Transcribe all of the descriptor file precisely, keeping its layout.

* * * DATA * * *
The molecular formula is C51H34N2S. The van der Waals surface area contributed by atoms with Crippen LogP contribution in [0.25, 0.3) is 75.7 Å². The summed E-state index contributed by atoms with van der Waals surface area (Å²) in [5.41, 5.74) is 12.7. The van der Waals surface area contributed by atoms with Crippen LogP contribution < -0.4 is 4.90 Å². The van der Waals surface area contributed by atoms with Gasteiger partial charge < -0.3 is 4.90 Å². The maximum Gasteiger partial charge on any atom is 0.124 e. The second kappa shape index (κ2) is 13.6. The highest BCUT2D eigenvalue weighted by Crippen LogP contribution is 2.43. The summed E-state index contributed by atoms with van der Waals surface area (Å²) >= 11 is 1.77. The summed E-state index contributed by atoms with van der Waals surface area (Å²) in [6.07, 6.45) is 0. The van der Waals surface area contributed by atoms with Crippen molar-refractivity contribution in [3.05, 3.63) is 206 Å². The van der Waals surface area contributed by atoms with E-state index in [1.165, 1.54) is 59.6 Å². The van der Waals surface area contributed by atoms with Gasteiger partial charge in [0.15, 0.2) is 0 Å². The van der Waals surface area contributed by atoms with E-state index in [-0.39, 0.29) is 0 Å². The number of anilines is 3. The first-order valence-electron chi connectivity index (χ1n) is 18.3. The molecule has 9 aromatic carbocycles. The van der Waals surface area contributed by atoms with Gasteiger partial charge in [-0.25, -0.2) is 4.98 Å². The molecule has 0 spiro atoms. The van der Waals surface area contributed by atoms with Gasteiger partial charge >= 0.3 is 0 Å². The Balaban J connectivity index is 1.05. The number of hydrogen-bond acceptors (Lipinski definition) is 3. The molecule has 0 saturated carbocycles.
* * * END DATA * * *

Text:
The molecular formula is C51H34N2S. The van der Waals surface area contributed by atoms with Crippen LogP contribution in [0.25, 0.3) is 75.7 Å². The summed E-state index contributed by atoms with van der Waals surface area (Å²) in [5.41, 5.74) is 12.7. The van der Waals surface area contributed by atoms with Crippen LogP contribution < -0.4 is 4.90 Å². The van der Waals surface area contributed by atoms with Gasteiger partial charge < -0.3 is 4.90 Å². The maximum Gasteiger partial charge on any atom is 0.124 e. The second kappa shape index (κ2) is 13.6. The highest BCUT2D eigenvalue weighted by Crippen LogP contribution is 2.43. The summed E-state index contributed by atoms with van der Waals surface area (Å²) >= 11 is 1.77. The summed E-state index contributed by atoms with van der Waals surface area (Å²) in [6.07, 6.45) is 0. The van der Waals surface area contributed by atoms with Crippen molar-refractivity contribution in [3.05, 3.63) is 206 Å². The van der Waals surface area contributed by atoms with E-state index in [1.165, 1.54) is 59.6 Å². The van der Waals surface area contributed by atoms with Gasteiger partial charge in [0.15, 0.2) is 0 Å². The van der Waals surface area contributed by atoms with E-state index in [-0.39, 0.29) is 0 Å². The number of anilines is 3. The first-order valence-electron chi connectivity index (χ1n) is 18.3. The molecule has 9 aromatic carbocycles. The van der Waals surface area contributed by atoms with Gasteiger partial charge in [-0.25, -0.2) is 4.98 Å². The molecule has 0 spiro atoms. The van der Waals surface area contributed by atoms with Gasteiger partial charge >= 0.3 is 0 Å². The Balaban J connectivity index is 1.05. The number of hydrogen-bond acceptors (Lipinski definition) is 3. The molecule has 0 saturated carbocycles.